Still another more invidious discrimination inheres in § 613A.5. Ordinarily the affluent and educated tort victim has a retained or family attorney. His attorney may ethically — and probably does — come forward to inform his client of the notice requirement. Iowa Code of Professional Responsibility for Lawyers, Ethical Canon 2-3. It is the poor, uneducated tort victim, without counsel and unacquainted with lawyers, who naively assumes he will be compensated and unknowingly permits the notice time to lapse.

Such claim statutes are not merely without beneficial purpose, they impede the law's progress toward a goal of uniform and even-handed justice. We articulated that concept well in Frost v. Des Moines Still College, 248 Iowa 294, 306, 79 N.W.2d 306, 314 (1956):

"* * * Justice Rutledge, in President and Directors of Georgetown College v. Hughes, 76 U.S.App.D.C. 123, 130 F.2d 810, 827, pointed out that `the law's emphasis ordinarily is on liability, not immunity, for wrongdoing', and we may also observe that public policy abhors the classification and inference brought about by so-called `protected negligence.' We strive to eliminate it — not foster and encourage it."

Almost ten years ago four members of this court, dissenting, branded the court-imposed concept of governmental immunity as "evil," "unjust," and "unsupported by any valid reason." They wrote, "The law should be progressive; it should advance with changing conditions." That dissent referred to the same arbitrary classifications among tort victims here discussed. Boyer v. Iowa High School Athletic Assn., 256 Iowa 337, 349, 127 N.W.2d 606, 613 (1964). Ten year's continued change in conditions has only demonstrated more clearly the evil of the doctrine those dissenters deplored. The vestige of governmental immunity represented by § 613A.5 is not more constitutional or just because it reposes in a statute rather than in case law.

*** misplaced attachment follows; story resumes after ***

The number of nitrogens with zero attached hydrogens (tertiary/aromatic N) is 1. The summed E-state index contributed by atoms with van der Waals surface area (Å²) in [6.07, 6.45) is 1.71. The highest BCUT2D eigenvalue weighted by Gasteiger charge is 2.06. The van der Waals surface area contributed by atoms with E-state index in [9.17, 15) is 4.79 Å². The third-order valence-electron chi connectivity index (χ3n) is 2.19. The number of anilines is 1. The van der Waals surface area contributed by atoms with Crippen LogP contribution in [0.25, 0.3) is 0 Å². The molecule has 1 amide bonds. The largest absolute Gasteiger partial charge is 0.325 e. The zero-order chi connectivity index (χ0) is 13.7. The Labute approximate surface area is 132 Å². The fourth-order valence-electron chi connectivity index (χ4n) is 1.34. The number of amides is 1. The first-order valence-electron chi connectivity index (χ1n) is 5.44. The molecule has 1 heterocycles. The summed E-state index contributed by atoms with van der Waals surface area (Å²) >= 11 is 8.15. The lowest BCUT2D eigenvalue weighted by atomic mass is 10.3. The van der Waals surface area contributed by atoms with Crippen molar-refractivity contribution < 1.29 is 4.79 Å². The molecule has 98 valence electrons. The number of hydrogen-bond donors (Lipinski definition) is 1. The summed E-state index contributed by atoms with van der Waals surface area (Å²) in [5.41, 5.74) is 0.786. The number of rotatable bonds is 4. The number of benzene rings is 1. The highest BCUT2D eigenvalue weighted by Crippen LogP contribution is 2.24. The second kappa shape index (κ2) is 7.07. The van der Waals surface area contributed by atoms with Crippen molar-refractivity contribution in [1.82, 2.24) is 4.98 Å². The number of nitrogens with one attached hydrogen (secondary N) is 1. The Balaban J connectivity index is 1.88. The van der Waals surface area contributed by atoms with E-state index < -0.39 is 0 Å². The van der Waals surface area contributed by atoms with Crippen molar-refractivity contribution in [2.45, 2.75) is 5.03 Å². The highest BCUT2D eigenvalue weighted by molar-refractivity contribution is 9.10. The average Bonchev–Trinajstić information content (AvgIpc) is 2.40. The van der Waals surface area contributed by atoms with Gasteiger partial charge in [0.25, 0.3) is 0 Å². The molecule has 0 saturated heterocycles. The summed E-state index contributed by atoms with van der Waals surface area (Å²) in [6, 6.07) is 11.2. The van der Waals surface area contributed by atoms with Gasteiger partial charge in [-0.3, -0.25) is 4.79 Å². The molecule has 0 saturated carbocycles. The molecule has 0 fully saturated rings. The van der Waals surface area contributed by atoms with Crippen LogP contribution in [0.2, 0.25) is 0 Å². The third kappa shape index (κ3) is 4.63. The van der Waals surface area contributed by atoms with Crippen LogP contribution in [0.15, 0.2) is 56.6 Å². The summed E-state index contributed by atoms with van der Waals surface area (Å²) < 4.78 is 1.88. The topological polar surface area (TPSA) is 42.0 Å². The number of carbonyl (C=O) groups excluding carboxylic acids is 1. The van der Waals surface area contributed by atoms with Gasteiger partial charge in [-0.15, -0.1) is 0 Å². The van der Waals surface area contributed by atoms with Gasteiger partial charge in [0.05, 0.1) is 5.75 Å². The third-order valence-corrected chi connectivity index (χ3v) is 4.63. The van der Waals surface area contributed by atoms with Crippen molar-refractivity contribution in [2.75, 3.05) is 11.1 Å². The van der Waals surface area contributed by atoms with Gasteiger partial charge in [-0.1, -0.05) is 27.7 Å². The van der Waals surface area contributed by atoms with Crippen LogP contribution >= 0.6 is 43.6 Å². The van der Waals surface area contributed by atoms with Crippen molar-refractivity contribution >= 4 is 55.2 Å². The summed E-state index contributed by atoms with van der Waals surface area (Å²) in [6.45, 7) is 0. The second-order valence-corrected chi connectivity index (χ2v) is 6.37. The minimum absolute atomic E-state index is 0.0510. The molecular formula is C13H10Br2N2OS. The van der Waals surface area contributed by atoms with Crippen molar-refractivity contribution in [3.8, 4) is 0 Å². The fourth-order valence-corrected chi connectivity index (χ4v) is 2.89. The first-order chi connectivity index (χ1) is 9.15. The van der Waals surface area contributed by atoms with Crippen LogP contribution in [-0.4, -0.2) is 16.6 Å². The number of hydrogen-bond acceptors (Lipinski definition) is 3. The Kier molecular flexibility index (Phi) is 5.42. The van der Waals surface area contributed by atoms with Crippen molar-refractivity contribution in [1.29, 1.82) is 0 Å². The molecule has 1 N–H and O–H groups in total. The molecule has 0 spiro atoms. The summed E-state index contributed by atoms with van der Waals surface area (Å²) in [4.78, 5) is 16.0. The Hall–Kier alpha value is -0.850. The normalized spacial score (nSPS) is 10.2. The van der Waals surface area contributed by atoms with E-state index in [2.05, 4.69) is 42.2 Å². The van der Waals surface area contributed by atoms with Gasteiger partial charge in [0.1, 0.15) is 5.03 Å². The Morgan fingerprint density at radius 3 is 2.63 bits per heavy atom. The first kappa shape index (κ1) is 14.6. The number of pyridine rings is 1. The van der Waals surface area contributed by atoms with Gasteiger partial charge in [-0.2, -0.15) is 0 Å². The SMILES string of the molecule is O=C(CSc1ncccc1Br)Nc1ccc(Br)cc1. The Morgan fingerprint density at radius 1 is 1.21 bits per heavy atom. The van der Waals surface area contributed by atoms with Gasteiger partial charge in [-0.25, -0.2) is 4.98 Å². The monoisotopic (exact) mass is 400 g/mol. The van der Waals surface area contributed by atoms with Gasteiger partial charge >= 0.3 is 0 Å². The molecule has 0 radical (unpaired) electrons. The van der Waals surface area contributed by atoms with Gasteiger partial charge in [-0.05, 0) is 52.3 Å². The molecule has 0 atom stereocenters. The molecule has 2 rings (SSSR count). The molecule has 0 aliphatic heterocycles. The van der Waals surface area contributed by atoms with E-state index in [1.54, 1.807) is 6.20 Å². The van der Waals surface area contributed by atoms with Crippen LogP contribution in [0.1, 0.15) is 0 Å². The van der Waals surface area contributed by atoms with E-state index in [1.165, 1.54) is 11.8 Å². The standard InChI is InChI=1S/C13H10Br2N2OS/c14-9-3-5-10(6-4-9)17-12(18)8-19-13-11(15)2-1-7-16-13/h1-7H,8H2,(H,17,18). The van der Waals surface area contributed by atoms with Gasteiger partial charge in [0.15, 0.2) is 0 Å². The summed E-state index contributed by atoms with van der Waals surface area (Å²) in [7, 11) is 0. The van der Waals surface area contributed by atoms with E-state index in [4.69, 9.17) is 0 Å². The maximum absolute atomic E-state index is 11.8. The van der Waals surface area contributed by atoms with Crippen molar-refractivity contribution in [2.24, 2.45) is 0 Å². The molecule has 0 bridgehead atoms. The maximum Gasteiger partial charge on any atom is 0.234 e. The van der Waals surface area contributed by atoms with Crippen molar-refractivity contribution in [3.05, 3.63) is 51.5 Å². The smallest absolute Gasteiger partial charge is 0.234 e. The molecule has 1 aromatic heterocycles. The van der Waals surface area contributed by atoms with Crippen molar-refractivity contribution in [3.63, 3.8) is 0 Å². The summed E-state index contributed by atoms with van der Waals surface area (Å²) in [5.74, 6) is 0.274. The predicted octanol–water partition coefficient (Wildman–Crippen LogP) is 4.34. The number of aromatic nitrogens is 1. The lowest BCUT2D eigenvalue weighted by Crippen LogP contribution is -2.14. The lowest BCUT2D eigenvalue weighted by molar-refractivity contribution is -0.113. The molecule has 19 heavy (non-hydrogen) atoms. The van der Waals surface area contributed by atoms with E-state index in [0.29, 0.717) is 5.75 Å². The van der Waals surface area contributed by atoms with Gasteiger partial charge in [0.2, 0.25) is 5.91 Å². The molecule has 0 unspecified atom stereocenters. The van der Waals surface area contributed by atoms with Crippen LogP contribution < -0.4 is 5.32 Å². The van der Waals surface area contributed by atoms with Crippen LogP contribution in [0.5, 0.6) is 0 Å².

IV. Under § 613A.5, the injured person who is run down by a negligently-operated municipal truck loses his basic right to redress in court unless by chance he knows he must file suit in 90 days or notify the municipality in 60 days. The person negligently run down by a private truck has no such burdens: he merely brings his cause of action within two years. Section 614.1(2), The Code. The unequal treatment resulting from the application of those statutes may well invoke the provisions of the Iowa Constitution, art. I, § 6, that,

"All laws of a general nature shall have a uniform operation; the General Assembly shall not grant to any citizen, or class of citizens, privileges or immunities, which, upon the same terms shall not equally belong to all citizens."

See Chicago N.W. Ry. Co. v. Fachman, 255 Iowa 989, 125 N.W.2d 210 (1963); Collins v. State Board of Social Welfare, 248 Iowa 369, 81 N.W.2d 4 (1957); see also Kluger v. White, 281 So.2d 1 (Fla. 1973). While plaintiff in this case does not directly rely on the Iowa constitutional provision, it should move us to a proper consideration of the applicability of Amendment 14.

These defendants have not carried their burden to persuasively justify the impermissible classifications spawned by § 613A.5. That statute invidiously discriminates, violating the equal protection clause of Amendment 14. I question whether we fulfill our constitutional duty and historic role by continuing to stoically endure these cases while we point a silent finger toward the legislature.